- Incredible value
- Responsive, bright display
- Low-cost SpO2 monitor
- Uninspired design
- iOS limitations
- Good, not great battery life
At , the new Honor Band doesn’t just cost less than the Mi Band 4, it also undercuts virtually everything else out there including its predecessor, the Honor Band 4. That also includes the Galaxy Fit e, Samsung's cheapest fitness tracker, and it's significantly less than picking up a Fitbit Inspire.
For that budget price, you are getting a whole lot here. There's a heart rate sensor, automatic sleep monitoring, the ability to track a host of different exercises, and even a SpO2 sensor for an extra layer of health data.
Then you can also throw in waterproofing up to 50 meters' depth, 14-day quoted battery life, music control and compatibility with Android and iOS smartphones through the Huawei Health app.
So is it too good to be true? Does the Honor Band 5 deliver the fitness tracking goods? We've been putting it to the test to find out. Here's our full verdict.
Honor Band 5: Design
If you’re familiar with the Honor Band 4, you’d be forgiven for thinking the Honor Band 5 is just a rehash with a different logo – and it definitely is. The two have virtually identical designs, support the same bands and our Honor Band 5 even shipped with Band 4 firmware when we first unboxed it.
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The design of both Honor Bands consists of a core unit with a 0.95-inch AMOLED touch display front and center. That’s a bit bigger than the Mi Band 4’s 0.78-inch AMOLED screen, though, given the fact both have the same resolution, the Mi Band is a smidgen sharper. Outdoor viewing is surprisingly good, as are viewing angles, and a dive into the settings gives you control over five levels of brightness.
Below the screen is a touch-sensitive circle that’s both a home and an end workout button. All interaction is with the touch display and this circle, or through the smartphone app.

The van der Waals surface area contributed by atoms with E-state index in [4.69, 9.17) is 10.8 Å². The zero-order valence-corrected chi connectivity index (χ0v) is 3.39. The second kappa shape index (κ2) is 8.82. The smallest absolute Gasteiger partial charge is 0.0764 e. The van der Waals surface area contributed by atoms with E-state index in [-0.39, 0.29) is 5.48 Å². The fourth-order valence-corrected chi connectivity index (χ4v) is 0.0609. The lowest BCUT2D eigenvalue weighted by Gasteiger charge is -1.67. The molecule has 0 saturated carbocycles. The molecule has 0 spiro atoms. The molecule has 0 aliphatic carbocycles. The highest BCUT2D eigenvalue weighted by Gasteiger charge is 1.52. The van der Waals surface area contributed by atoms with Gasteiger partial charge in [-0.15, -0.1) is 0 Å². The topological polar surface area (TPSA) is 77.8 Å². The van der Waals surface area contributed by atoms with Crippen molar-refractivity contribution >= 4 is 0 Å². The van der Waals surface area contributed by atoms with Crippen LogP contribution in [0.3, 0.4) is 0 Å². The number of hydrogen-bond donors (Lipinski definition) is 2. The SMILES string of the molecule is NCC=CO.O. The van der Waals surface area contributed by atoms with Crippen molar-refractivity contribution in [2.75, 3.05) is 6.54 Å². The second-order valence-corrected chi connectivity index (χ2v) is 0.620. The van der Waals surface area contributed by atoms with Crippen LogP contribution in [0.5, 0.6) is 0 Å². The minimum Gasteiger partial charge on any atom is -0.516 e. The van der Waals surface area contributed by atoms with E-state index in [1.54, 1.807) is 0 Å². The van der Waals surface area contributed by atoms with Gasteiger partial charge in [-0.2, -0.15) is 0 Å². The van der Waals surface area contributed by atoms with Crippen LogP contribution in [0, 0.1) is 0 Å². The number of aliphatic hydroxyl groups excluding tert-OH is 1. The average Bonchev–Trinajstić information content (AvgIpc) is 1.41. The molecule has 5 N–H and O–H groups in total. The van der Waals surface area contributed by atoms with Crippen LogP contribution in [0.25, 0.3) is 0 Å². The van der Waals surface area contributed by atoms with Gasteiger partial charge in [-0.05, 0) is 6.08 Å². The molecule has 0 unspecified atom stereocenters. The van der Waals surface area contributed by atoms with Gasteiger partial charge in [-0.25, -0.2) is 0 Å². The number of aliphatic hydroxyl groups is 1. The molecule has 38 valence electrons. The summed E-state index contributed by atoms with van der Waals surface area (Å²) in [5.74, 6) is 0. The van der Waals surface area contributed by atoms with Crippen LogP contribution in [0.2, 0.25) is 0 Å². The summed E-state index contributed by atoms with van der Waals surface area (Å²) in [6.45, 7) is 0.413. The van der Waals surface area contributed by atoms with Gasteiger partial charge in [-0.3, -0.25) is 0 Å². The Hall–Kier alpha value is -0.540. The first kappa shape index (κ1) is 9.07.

The Honor Band 5’s rounded back peaks with a heart rate monitor in the center, which comes directly into contact with your wrist. Below it are two POGO pin connectors used to hook up the external charging cradle, which in turn connects to a microUSB cable to power the band up.
The core unit comes in black, black and… well, black, but personalization, as with most fitness trackers and smartwatches, comes in the form of bands, and Honor has three available at launch – black, pink and blue. All are ribbed and look relatively uninspired, but are functional.
Thanks to a buckle on one end, the band fastens securely, so there’s no chance of it coming undone in the pool. There are also plenty of adjustment holes, so it should suit chunky and skinny wrists alike, and the loop keeps any excess strap out of the way.
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We didn’t find the material too grippy or uncomfortable in our fortnight with the Honor Band 5, so there was no hair yanking despite our very fuzzy wrists.
Ultimately, while we prefer the less edgy look and feel of the Mi Band 4, the Honor Band 5 is all about utility; it feels hardy with its tempered glass fascia, looks straightforward and is free from bells, whistles or gimmicks, for better or for worse.
Honor Band 5: Fitness tracking
Just like the Huawei Watch GT 2, the Honor Band 5 has Huawei’s TruSleep loaded up, which monitors breathing as well as sleep, dividing your slumber into light and deep sleep periods, complete with fancy-looking graphs and suggestions to help you improve the quality of your kip. Its accuracy isn’t perfect as it totally missed periods we woke up in the night unless we literally got up out of bed.
As for daytime life tracking, the Honor Band 5’s step-counting was a touch generous when walking, coming in about 300-500 steps higher than the Huawei Watch GT2, which tallied with our Samsung Galaxy Watch. This shouldn’t alarm you as pedometers are very seldom spot-on throughout a day, though it does hit the point home, the Band 5 is suited to casual exercisers – exactly as you’d expect for .
While the hardware is pretty much the same across both the Honor Band 4 and Band 5, the fifth-generation supports up to ten exercises and measures blood oxygen levels, while also offering music playback control – but more on that later.